4. Emotion always plays a part

Again, it’s a careful balance. Most influencers in the workplace will respond negatively to writing that is overly emotive – we’re so used to being sold to through informercials and hard sales pitches. So don’t do that. But the occasional subtle and well-placed emotive word for impact will work. While we don’t want to overuse emotion, we also don’t want to fall into the trap of believing that there’s no place for emotions in business. That’s simply not true – humans run businesses. Humans are emotional. The end.

5. Everything else is an extra set of steak knives

After all that, hit them with all the bonuses.  All the added extras!

Once you’ve addressed their concerns and leveraged their wants and drivers, show them all the benefits they never even considered.

Make it too good to say no to.  Just too valuable, too beneficial.

Overpower their arguments – not by fighting against, but by winning over.

Ready to go?

Practice this in conversation. Then plan out a well-sculpted argument and write the damn thing.

You’ll never know whether you can win someone over if you don’t try.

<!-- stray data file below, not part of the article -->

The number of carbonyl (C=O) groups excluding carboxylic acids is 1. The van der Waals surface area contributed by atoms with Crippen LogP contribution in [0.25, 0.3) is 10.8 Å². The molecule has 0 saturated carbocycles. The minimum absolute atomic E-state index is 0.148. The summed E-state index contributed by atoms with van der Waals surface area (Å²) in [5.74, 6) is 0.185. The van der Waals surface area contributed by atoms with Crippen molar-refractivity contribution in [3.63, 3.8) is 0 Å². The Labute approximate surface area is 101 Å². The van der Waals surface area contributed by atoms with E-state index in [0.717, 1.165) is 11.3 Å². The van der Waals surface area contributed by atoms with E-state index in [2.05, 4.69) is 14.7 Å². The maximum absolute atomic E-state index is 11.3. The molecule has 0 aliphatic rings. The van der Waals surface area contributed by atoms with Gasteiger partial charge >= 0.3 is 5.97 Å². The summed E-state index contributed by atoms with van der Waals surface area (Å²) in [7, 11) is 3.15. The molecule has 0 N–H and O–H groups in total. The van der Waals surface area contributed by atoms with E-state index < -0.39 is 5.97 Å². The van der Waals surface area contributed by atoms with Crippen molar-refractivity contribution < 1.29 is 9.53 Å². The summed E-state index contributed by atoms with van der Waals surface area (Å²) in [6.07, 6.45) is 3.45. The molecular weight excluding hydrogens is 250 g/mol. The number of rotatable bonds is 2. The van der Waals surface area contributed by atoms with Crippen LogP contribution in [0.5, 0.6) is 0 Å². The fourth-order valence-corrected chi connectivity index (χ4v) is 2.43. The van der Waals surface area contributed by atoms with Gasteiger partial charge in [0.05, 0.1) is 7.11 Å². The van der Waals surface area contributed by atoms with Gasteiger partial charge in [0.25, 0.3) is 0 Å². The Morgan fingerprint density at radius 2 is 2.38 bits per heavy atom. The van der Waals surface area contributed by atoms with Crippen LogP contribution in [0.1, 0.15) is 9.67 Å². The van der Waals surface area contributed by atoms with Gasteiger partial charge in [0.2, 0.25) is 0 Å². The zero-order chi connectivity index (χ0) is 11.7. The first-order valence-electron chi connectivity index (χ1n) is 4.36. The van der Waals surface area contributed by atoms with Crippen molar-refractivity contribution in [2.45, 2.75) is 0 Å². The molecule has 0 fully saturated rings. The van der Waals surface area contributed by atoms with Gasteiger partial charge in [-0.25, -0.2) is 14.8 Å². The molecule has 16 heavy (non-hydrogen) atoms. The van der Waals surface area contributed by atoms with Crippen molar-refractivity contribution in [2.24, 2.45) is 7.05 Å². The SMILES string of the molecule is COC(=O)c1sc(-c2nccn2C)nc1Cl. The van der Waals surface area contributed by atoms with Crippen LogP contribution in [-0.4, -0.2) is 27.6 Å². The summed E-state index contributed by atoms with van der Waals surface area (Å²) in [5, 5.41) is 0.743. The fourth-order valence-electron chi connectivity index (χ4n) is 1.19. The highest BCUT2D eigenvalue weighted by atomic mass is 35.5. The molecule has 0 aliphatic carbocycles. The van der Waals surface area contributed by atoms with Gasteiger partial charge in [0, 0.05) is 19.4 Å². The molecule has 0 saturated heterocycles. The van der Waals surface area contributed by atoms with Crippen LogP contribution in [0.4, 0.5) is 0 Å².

How to write a report

#SorryNotSorry but there’s no such thing as how to write a report.

A  REPORT.

Like there is one kind of report and there’s one right way to write one.

Meeehhh! Wrong. But thanks for playing.

There are endless kinds of reports

  • status reports
  • research reports
  • analysis reports
  • financial reports (hundreds of kinds)
  • investigation reports
  • incident reports
  • audit reports

See what I mean? You’re not asking the right question.

How to write a report isn’t the right question.

You need to be asking how to write THIS report.

Every single report needs to be written in a way that’s fit for its own purpose. So there’s a set of questions to ask so you can build a report that will achieve what it needs to.

  1. How’s this report going to be used?
  2. Who’s going to use it?
  3. Therefore, what sections does the report need?
  4. And lastly, what level of detail do those people need in each of those sections, so they can use the report for their purposes?

Now you’re on the right track

If you can answer those questions, you have a plan. Once you have a plan, you can write the pieces that are easiest first, and work your way from there. Lots of reports should have an executive summary (pretty much any report that’s 2 pages or longer needs one), and you can write that last.

Reports.

They can be big beasties, but they are certainly manageable. And there’s definitely NOT one right way to write a report. Please stop asking!